|“||In my juvenile days I remember to have seen peasant boys make, what they called a " Hoberdy's Lantern," by hollowing out a turnip, and cutting eyes, nose, and mouth therein, in the true moon-like style ; and having lighted it up by inserting the stump of a candle, they used to place it upon a hedge to frighten unwary travellers in the night.||”|
Adaptations of Washington Irving's 1820 short story "The Legend of Sleepy Hollow" often depict the Headless Horseman with a pumpkin or jack-o'-lantern in place of his severed head. (In the original story, a shattered pumpkin is discovered next to Ichabod Crane's abandoned hat on the morning after Crane's supposed encounter with the Horseman.)
The application of the term to carved pumpkins in American English is first attested in 1834. The carved pumpkin lantern association with Hallowe'en is recorded in 1866 in the U.S.: The old time custom of keeping up Hallowe'en was not forgotten last night by the youngsters of the city. They had their maskings and their merry-makings, and perambulated the streets after dark in a way which was no doubt amusing to themselves. There was a great sacrifice of pumpkins from which to make transparent heads and face, lighted up by the unfailing two inches of tallow candle.
Agnes Carr Sage, "Halloween Sports and Customs," Harper's Young People, October 27, 1885, p. 828:
|“||Oh!—fruit loved of boyhood!—the old days recalling,|
When wood-grapes were purpling and brown nuts were falling!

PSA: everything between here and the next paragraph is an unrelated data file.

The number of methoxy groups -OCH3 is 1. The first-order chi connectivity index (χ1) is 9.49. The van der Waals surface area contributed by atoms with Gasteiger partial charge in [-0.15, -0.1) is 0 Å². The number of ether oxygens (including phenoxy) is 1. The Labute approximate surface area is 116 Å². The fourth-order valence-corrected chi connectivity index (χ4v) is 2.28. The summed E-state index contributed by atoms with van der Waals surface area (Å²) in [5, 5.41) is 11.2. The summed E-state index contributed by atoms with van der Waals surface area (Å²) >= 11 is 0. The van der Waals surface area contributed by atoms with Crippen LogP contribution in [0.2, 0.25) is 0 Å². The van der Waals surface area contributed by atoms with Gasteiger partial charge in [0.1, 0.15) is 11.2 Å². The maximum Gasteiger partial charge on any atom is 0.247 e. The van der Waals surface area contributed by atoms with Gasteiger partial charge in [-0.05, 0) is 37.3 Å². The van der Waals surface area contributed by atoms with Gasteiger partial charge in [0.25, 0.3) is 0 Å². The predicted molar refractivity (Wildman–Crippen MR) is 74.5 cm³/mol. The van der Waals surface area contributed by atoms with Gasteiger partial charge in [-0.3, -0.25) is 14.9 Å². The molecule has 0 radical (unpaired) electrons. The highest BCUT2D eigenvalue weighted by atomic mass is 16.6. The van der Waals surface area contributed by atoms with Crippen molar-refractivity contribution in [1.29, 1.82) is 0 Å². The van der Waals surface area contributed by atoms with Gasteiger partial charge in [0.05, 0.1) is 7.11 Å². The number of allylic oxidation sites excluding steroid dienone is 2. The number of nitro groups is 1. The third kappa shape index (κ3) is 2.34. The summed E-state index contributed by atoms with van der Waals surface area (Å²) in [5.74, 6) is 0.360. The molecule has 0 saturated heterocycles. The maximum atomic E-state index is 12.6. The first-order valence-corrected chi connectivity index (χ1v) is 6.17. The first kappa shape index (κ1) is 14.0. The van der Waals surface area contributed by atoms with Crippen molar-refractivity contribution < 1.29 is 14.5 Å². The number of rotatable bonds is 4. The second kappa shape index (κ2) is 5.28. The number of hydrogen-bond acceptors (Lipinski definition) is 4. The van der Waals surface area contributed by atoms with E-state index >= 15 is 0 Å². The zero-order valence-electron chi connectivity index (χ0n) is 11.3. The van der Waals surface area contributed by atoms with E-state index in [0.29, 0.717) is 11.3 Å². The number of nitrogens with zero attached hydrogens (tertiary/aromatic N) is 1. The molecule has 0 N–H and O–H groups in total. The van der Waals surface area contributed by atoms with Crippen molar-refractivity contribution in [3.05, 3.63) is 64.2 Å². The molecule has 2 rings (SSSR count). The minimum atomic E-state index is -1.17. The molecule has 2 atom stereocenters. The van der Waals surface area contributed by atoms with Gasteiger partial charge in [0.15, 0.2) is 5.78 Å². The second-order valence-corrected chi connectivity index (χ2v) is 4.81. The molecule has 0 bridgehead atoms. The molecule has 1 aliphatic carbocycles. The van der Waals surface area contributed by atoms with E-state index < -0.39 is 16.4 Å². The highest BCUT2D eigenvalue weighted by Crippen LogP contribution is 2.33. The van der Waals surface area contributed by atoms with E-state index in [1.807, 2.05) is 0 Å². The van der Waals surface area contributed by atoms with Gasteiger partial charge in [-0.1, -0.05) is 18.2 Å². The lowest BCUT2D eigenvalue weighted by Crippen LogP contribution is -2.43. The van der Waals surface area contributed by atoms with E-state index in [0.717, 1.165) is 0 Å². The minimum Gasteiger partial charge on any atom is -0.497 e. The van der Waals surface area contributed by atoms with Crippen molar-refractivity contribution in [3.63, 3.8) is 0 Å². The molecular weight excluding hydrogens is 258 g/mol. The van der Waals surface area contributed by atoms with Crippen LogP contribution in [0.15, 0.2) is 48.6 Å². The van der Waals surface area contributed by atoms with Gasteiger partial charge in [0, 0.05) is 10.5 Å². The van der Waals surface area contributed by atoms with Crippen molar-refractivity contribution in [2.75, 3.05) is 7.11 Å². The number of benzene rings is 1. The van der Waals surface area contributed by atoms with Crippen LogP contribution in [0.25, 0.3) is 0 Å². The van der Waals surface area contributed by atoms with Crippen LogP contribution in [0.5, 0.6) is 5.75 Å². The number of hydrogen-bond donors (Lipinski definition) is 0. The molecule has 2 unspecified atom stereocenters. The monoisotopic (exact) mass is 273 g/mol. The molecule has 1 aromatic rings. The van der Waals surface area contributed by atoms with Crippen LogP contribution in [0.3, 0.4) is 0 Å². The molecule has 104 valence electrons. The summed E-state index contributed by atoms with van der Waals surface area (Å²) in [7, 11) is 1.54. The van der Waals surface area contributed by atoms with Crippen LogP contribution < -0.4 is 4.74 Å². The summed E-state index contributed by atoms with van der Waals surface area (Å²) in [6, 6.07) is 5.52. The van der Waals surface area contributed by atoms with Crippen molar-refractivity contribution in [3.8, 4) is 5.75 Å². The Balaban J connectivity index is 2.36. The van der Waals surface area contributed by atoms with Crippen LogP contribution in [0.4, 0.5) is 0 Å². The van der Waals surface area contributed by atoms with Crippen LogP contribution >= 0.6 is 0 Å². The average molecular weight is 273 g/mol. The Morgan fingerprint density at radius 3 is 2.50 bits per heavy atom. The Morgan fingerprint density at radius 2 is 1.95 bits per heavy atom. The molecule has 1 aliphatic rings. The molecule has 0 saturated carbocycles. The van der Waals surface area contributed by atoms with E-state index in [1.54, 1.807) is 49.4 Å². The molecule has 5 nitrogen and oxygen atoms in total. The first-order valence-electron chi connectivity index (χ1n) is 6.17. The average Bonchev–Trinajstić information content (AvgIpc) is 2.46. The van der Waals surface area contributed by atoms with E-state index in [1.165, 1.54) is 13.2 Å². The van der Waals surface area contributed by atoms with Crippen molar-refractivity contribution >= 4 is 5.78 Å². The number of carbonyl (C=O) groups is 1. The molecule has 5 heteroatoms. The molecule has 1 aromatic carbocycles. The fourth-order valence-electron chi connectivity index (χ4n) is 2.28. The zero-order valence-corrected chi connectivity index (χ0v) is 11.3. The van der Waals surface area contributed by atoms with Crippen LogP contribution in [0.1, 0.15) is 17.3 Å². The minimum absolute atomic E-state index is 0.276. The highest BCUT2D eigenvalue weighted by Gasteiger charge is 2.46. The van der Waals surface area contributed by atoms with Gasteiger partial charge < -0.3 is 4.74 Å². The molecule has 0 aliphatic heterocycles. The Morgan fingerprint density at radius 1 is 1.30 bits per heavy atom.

In the United States, the carved pumpkin was first associated with the harvest season in general, long before it became an emblem of Hallowe'en. In 1900, an article on Thanksgiving entertaining recommended a lit jack-o'-lantern as part of the festivities.
Cornish folklorist Dr. Thomas Quiller Couch (d. 1884) recorded the use of the term in a rhyme used in Polperro, Cornwall, in conjunction with Joan the Wad, the Cornish version of Will-o'-the-wisp. The people of Polperro regarded them both as pixies. The rhyme goes:
|“||Jack o' the lantern! Joan the wad,|
Who tickled the maid and made her mad
The story of the jack-o'-lantern comes in many variants and is similar to the story of Will-o'-the-wisp retold in different forms across Western Europe, with variations being present in the folklore of Norway, Sweden, England, Ireland, Wales, Germany, Italy and Spain. An old Irish folk tale from the mid-19th Century tells of Stingy Jack, a lazy yet shrewd blacksmith who uses a cross to trap Satan. One story says that Jack tricked Satan into climbing an apple tree, and once he was up there Jack quickly placed crosses around the trunk or carved a cross into the bark, so that Satan couldn't get down.
Another version of the story says that Jack was getting chased by some villagers from whom he had stolen, when he met Satan, who claimed it was time for him to die. However, the thief stalled his death by tempting Satan with a chance to bedevil the church-going villagers chasing him. Jack told Satan to turn into a coin with which he would pay for the stolen goods (Satan could take on any shape he wanted); later, when the coin (Satan) disappeared, the Christian villagers would fight over who had stolen it. The Devil agreed to this plan. He turned himself into a silver coin and jumped into Jack's wallet, only to find himself next to a cross Jack had also picked up in the village. Jack had closed the wallet tight, and the cross stripped the Devil of his powers; and so he was trapped.